Here we present tables of the top mined coins, top mining countries, and top pool operators (including multiple coins mined by a single operator).
As shown in Table 1, the total annual economic value for the top 50 mining pools is $7.38 billion per year. This is down from the June 2019 list by $1 billion or so. The Bitcoin price is up, but other coin prices have noticeably dropped since then. Ethereum is producing about half the economic value that it was in June. Of the top pools, 18 are mining Bitcoin, 9 are mining Ethereum, 7 are mining Bitcoin Cash, and 7 Litecoin. The other 4 major coins have between one and three entries each. Bitcoin amounts to 84% of all of the economic value of the top 50 pools, while Ethereum is another 10%. The remaining 6% is spread across the 6 other significant coins. The Pareto principle is very much in evidence here.
Bitcoin has increased its dominance substantially just in the past six months. On our June 2019 list, it was 66% of the economic value production (AEV, annual economic value). The #2 and #3, Ethereum and Bitcoin Cash, coins have fallen back in the past half-year with production only half of their prior AEV. Litecoin, now the #4 coin, has fallen to around 20% of its previous AEV.
In Table 2 we show the top host countries. China clearly dominates as before, with 44% of the annual economic value. When one considers that both the Global and the combined US plus China categories include Chinese mining as well, the Chinese share is roughly 55% and adding in Hong Kong, about 63%. Including the US plus China category, the US share is around 16%. Clearly the supposed crackdown on Chinese mining by their government is having limited impact. That crackdown is more about managing electricity usage, particularly seasonal issues around hydropower availability. Crypto mining has recently been removed from a Chinese government list of ‘undesirable industries’.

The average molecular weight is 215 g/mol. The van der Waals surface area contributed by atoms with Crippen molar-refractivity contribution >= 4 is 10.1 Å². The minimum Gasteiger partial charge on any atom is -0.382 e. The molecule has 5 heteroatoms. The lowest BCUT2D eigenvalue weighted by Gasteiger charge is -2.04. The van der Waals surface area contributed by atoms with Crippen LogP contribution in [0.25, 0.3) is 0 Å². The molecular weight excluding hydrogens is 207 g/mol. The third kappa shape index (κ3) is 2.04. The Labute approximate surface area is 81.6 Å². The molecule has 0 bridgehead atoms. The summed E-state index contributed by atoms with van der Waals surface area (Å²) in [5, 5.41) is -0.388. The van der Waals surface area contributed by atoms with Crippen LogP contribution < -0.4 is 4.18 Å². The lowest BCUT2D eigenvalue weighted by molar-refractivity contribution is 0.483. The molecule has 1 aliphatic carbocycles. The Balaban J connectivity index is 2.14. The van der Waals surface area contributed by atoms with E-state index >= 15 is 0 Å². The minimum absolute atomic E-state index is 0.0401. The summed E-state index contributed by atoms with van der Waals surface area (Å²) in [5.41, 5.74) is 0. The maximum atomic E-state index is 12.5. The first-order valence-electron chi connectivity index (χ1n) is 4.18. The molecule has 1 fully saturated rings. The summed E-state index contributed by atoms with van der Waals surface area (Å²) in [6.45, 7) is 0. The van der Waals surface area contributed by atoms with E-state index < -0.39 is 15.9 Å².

Table 3 shows the Top 10 pool operators, combining multiple coins mined by a given operator. Some operators are mining four of the top coins. If the entry is in the top 50 for pools of a given coin, it is aggregated in this list. BTCdotcom is #1 as on the prior list, F2Pool, a global pool, is #2, and Poolin which is located in both the US and China is #3. We see that five of the top ten pool operators are in China. One is global, one is in Hong Kong, one is in the US, and one is located both in the US, and China.
The full list of the top 50 cryptocurrency mining pools around the world is available with our free research report at orionx.net/research.
The AEV production for the top 50 mining pools has grown from about $5.4 billion to nearly $7.4 billion over the past year, up 37%. The #1 pool has grown its output by even more in percentage terms, from $0.7 billion to $1.1 billion, or around 62%.
All the long term trends are strongly up for Bitcoin: hashrate, price and market cap, and the annual economic value of mining. Next year, as we enter a new decade, will be very interesting, due to the Bitcoin algorithmic Halving of supply emission, that is expected to occur in May 2020. This will reduce the block reward from 12.5 to 6.25 Bitcoins per block, pushing the annual inflation rate below 2%.
References, Data Sources
Cryptocurrency topics: orionx.net/blog
CryptoSuper 500 Second Edition, Shahin Khan, http://orionx.net/2019/06/cryptosuper500-2nd-edition/
Top Cryptocurrency Supercomputers June 2019, slide presentation, Stephen Perrenod https://www.slideshare.net/perrenod/top-cryptosupers-201906v1-149547256
Top Cryptocurrency Supercomputers November 2019, slide presentation, Stephen Perrenod https://www.slideshare.net/perrenod/cryptosuper-500-november-2019
Overall statistics: coinmarketcap.com, coinwarz.com, cryptoslate.com
ETH: btc.com, etherscan.io
BCH: btc.com, cash.coin.dance
Other coins: miningpoolstats.stream